(Thumbnail image: Elan)


“In the surprising results of a referendum, more than 57 percent of Swiss voters have approved a constitutional ban on minarets, the tall towers built above many mosques. Muslim groups are calling the vote anti-Islamic.  It’s the latest in a series of legal challenges across Europe.”

Supporters of the Swiss referendum to ban minarets say the towers are signs of political threat to their country. The media are debating the potential outcome of the ban.

We’re looking at multiple perspectives on the Swiss referendum from The Times of London, France 24, the BBC, Voice of America, and The Wall Street Journal.

The Times of London says the referendum is not tolerant and hurts Switzerland’s reputation in the world.

“Switzerland’s cosmopolitan and sophisticated electorate voted yesterday to inflame tensions and violate religious liberty…The least of the objections to this destructive and pernicious decision is that it has embarrassed the Swiss Government and will provoke fierce diplomatic opposition.”

The BBC reports that there are those who believe the ban is a pre-emptive strike against an Islamic threat that doesn’t exist in Switzerland.

“There is no history in Switzerland of Islamic extremism.  Banning minarets, Swiss Muslims believe, is misguided and a violation of their rights.”

A blogger on Voice of America says that other European countries are considering a similar referendum.

“In the Netherlands, anti-immigration politicians are calling for a similar referendum.  Right wing leaders in Austria and France say the vote affirms the Swiss national identity.”

A France 24 News reporter says voting "yes" for the referendum means a vote against the Swiss government.

“The result is a kick in the teeth to the Swiss government. It had never wanted the referendum in the first place, calling it unconstitutional"

A Wall Street Journal reporter has the broader perspective of how the referendum could cause international problems. She says because Swiss companies conduct business in Muslim countries, the ban could result in economic consequences.

“A number of Swiss companies, such as engineering group ABB Ltd. and food maker Nestle SA, have large interests in Muslim countries. For instance, food maker Nestle SA has about 50 factories in the Muslim world and is the world's largest producer of halal food, or food permissible under Islamic law."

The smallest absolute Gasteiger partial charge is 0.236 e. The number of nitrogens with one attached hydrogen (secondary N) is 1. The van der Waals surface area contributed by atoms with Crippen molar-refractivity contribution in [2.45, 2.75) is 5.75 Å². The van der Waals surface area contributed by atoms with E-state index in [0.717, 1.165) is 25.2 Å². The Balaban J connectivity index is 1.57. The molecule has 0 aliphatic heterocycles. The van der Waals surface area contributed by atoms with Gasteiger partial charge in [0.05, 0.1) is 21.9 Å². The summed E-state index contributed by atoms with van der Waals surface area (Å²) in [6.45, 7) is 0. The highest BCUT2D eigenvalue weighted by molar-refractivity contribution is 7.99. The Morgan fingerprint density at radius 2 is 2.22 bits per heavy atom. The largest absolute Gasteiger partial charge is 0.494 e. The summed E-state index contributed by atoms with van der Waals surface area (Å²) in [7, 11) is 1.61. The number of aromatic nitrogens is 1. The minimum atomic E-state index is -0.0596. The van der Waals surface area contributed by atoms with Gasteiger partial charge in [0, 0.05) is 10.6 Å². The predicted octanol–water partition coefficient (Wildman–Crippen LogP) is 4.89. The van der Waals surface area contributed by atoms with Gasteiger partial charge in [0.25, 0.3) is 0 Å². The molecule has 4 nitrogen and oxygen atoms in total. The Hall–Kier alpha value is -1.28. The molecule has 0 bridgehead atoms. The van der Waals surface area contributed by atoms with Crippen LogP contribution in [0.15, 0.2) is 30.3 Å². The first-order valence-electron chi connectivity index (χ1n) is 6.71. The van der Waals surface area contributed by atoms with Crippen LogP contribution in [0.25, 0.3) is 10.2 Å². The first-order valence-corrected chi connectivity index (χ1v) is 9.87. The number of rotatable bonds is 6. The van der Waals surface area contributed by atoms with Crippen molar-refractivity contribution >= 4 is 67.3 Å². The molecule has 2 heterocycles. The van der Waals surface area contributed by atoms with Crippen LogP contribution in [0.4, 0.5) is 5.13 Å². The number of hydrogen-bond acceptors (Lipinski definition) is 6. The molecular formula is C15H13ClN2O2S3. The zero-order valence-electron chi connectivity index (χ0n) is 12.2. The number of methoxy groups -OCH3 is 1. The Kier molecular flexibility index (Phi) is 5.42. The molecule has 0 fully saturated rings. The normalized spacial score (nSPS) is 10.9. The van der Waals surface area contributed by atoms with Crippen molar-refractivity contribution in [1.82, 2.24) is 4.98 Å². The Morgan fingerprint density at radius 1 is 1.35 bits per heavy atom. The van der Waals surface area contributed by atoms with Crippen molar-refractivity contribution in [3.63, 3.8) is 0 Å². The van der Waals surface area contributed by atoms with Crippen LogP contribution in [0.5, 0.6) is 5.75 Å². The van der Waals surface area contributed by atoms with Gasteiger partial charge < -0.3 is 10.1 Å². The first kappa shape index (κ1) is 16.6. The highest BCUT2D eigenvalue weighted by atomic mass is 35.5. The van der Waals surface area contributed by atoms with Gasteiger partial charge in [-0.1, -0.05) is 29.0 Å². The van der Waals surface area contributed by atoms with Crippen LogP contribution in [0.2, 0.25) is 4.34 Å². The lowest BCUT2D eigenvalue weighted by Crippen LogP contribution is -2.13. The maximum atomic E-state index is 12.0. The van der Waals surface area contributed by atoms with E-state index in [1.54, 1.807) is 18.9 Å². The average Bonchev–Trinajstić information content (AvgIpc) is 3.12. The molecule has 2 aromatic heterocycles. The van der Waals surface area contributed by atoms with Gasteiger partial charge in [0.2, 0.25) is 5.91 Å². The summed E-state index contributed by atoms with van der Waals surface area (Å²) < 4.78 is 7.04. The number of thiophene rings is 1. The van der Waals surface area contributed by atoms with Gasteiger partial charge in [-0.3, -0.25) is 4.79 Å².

So what do you think? How will the Swiss referendum to ban minarets affect Switzerland’s economy? How could the ban create similar legal challenges if adopted in other European countries?

Writer: Sarah Rappaport

Producer: Zach Wade

Swiss Move to Ban Minarets

by Nathan Giannini
0
Transcript
Dec 3, 2009

Swiss Move to Ban Minarets

(Thumbnail image: Elan)


“In the surprising results of a referendum, more than 57 percent of Swiss voters have approved a constitutional ban on minarets, the tall towers built above many mosques. Muslim groups are calling the vote anti-Islamic.  It’s the latest in a series of legal challenges across Europe.”

Supporters of the Swiss referendum to ban minarets say the towers are signs of political threat to their country. The media are debating the potential outcome of the ban.

We’re looking at multiple perspectives on the Swiss referendum from The Times of London, France 24, the BBC, Voice of America, and The Wall Street Journal.

The Times of London says the referendum is not tolerant and hurts Switzerland’s reputation in the world.

“Switzerland’s cosmopolitan and sophisticated electorate voted yesterday to inflame tensions and violate religious liberty…The least of the objections to this destructive and pernicious decision is that it has embarrassed the Swiss Government and will provoke fierce diplomatic opposition.”

The BBC reports that there are those who believe the ban is a pre-emptive strike against an Islamic threat that doesn’t exist in Switzerland.

“There is no history in Switzerland of Islamic extremism.  Banning minarets, Swiss Muslims believe, is misguided and a violation of their rights.”

A blogger on Voice of America says that other European countries are considering a similar referendum.

“In the Netherlands, anti-immigration politicians are calling for a similar referendum.  Right wing leaders in Austria and France say the vote affirms the Swiss national identity.”

A France 24 News reporter says voting "yes" for the referendum means a vote against the Swiss government.

“The result is a kick in the teeth to the Swiss government. It had never wanted the referendum in the first place, calling it unconstitutional"

A Wall Street Journal reporter has the broader perspective of how the referendum could cause international problems. She says because Swiss companies conduct business in Muslim countries, the ban could result in economic consequences.

“A number of Swiss companies, such as engineering group ABB Ltd. and food maker Nestle SA, have large interests in Muslim countries. For instance, food maker Nestle SA has about 50 factories in the Muslim world and is the world's largest producer of halal food, or food permissible under Islamic law."

So what do you think? How will the Swiss referendum to ban minarets affect Switzerland’s economy? How could the ban create similar legal challenges if adopted in other European countries?

Writer: Sarah Rappaport

Producer: Zach Wade

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